'Project Alpha' educates boys about sex and it’s sometimes dire consequences
By Chris Levister –
Riverside Juvenile Hall, known informally as “juvie”, sits in a quiet residential neighborhood behind a towering barbed wire fence and multiple security gates.
Saturday under the watchful eyes of county probation officers a group of 60 young offenders ages 12-18, dressed in color coded garb filed lock step into sunlit rooms, hands laced firmly behind their backs.
Despite faces devoid of emotion, it was hard to miss the innocence behind their broken expression as they lay eyes on the 50 African American men ringing the walls.
The bankers, actors, architects, physicians, researchers, attorneys, engineers, educators, entrepreneurs and other professionals dressed in black and gold are members of Alpha Phi Alpha Fraternity Inc., the nation’s oldest Black Greek organization.
“Come on in young men. Glad to see you,” said Brother Norman Towels, Ph.D. , veteran Riverside County school administrator, long time counselor at the facility and event host.
“We want these kids to see beyond the negat ive stereotype of the African American man portrayed in virtually every form of visual, print and audio media today,” said Mu Xi Lambda Inland Empire Chapter President Kevin Simon. “We are more than rappers and sports figures. We are also successful professionals, brothers, sons and responsible fathers.”
The event, called “Project Alpha, is sponsored by the fraternity along with chapters from Pasadena, the Inland Empire and area colleges. The March of Dimes and the fraternity established the program in 1980.
Project Alpha emphasizes parental responsibility and focuses on safe sex as it relates to avoiding unplanned pregnancies and sexually transmitted diseases (STDs) among elementary and high school students.
Give me seven characteristics of a man, Project Alpha chair LeAnder Nicholson asked the charges following a 15 minute video on sex and sexuality. The youth eagerly responded, “Strong, responsible, humble, respectful, accountable and supportive, and…good looking,” added one youth.
“So how many of you know the difference between a man and a boy,” Nicholson asked.
“You grow hair on your chest and the girls throw themselves at you,” responded one kid.
Another responded “You’re a man when you can get the girls knocked up.”
“You need to know the facts,” said neurobiologist, Kevin Mott who explained how unsafe sex and untreated Chlamydia and gonorrhea could adversely affect a man’s ability to become a father.
One part of the program involved trying to identify STDs from a description of symptoms.
The teens recoiled and covered their eyes. "Does it hurt?" a youngster asked "You bet it does," answered Mott. He spoke candidly about HIV/AIDS, herpes and STDs.
He explained the number of HIV/AIDS cases for African Americans continues to be disproportionately high.
One participant asked if warts can develop through oral sex. “Yes, if there is an exchange of blood or other bodily fluids,” answered Mott, adding “The less you know about sex the more dangerous you are.”
Asked when one would know one is ready for sex, a young offender who appeared sullen and angry at the start of the event answered, “When you get a job, when you get an education.”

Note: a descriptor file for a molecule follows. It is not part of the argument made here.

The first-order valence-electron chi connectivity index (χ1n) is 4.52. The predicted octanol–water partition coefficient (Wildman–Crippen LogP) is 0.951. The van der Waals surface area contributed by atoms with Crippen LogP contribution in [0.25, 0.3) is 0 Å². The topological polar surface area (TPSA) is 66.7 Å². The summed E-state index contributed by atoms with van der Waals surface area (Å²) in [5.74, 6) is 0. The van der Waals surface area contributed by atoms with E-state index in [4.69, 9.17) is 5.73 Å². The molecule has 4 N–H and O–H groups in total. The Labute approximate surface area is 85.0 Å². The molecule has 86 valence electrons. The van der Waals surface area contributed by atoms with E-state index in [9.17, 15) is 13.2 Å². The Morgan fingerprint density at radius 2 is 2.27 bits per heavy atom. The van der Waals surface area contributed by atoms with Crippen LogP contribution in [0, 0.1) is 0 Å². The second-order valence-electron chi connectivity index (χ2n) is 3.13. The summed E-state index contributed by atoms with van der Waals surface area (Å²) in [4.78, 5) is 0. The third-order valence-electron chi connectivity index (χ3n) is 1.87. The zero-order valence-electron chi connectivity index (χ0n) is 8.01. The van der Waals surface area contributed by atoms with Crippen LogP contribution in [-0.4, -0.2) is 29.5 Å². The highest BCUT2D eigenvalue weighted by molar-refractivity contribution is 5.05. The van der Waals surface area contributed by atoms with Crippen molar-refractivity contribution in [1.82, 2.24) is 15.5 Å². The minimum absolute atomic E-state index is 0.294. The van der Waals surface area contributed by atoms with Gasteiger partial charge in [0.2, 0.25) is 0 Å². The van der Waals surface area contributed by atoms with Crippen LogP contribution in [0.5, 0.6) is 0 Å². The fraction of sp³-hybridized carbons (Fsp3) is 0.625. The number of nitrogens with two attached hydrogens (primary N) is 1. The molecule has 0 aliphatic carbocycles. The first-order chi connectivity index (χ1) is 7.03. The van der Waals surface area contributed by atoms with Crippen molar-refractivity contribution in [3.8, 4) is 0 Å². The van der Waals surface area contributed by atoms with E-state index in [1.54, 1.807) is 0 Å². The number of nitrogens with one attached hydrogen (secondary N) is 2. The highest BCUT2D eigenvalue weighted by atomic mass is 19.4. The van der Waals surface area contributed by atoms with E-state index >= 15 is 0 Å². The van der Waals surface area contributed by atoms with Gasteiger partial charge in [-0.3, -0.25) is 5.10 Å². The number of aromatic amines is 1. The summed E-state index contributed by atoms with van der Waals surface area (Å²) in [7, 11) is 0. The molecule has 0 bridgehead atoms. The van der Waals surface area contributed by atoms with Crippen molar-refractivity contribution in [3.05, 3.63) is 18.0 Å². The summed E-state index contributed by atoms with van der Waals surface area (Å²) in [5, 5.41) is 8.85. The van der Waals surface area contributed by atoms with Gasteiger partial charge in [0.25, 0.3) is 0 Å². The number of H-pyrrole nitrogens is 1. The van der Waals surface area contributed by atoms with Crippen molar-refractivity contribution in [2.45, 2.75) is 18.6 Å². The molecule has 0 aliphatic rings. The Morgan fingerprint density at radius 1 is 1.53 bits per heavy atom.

“So what if you are locked up in the juvie – does that mean you can’t have sex,” asked a 14-yearold participant. A fellow offender responded, “Don’t be double stupid, use a condom.”
“These young people are searching for their male identity. They’re dealing with the mistakes that landed them in here combined with normal maturity issues such as sexuality and peer pressure,” explained Eta Pi Lambda Pasadena Chapter President Jerome Cannon.
“Even though we are a Black fraternity, we believe in diversity and reaching out to everyone,” said Cannon.
“However young men exert their sexuality, the goal is for them to have safe and healthy relationships.”
“We try to impress upon them that sexual responsibility is more important than having sex and having a good time,” said Martin Yarbrough, Sr. an Alpha since 1953.
The boys also heard personal stories about hardship and how the transition from school to being a teenage father is not easy.
“You have to get a job and buy things for a baby instead of yourself,” said Alpha historian Jeremy Vasquez. “If you don't have a strong support system, it could be your demise,"
“I grew up in a low-rent project in Harlem. Like some of you, I was a member of a gang. I can identify with you,” San Bernardino physician and chemical engineer Ernest Levister told the youth. “You’re kids. You still have a chance to wake up and turn your lives around.”
Marion Black an Alpha since 1956 recalled the fraternity’s long history of sharing knowledge by combating ignorance and fear with factual information.
“Then, as now, Alpha men were called to do great things, to reach back and uplift others,” he said.
County Supervising Probation Officer Dennis Kamilos says the men sent a timely and crucial message to the youthful offenders.
“What I first noticed was the sincerity and enthusiasm on the fraternity brother’s faces. Their honesty sent a powerful message to these kids that they are not alone.
That can turn their lives around,” said Kamilos. “However small the number, probably 1 out of 10 of these kids will take that message seriously – maybe not immediately but somewhere down the line there will be a transformative moment,” he said. “It was an excellent exchange. It would be great if we had a group like this every week.”
“We have the audacity to believe that if we can raise just one eyebrow, open just one eye we can give a kid a fighting chance,” said Cannon.
"It’s said, ‘To err is human. To forgive is divine’ because all people make mistakes,” he said.
“Our message to these kids is, okay you’ve made a mistake – forgive yourself, pick yourself up, dust yourself off, and face the troubles in your life head on.”
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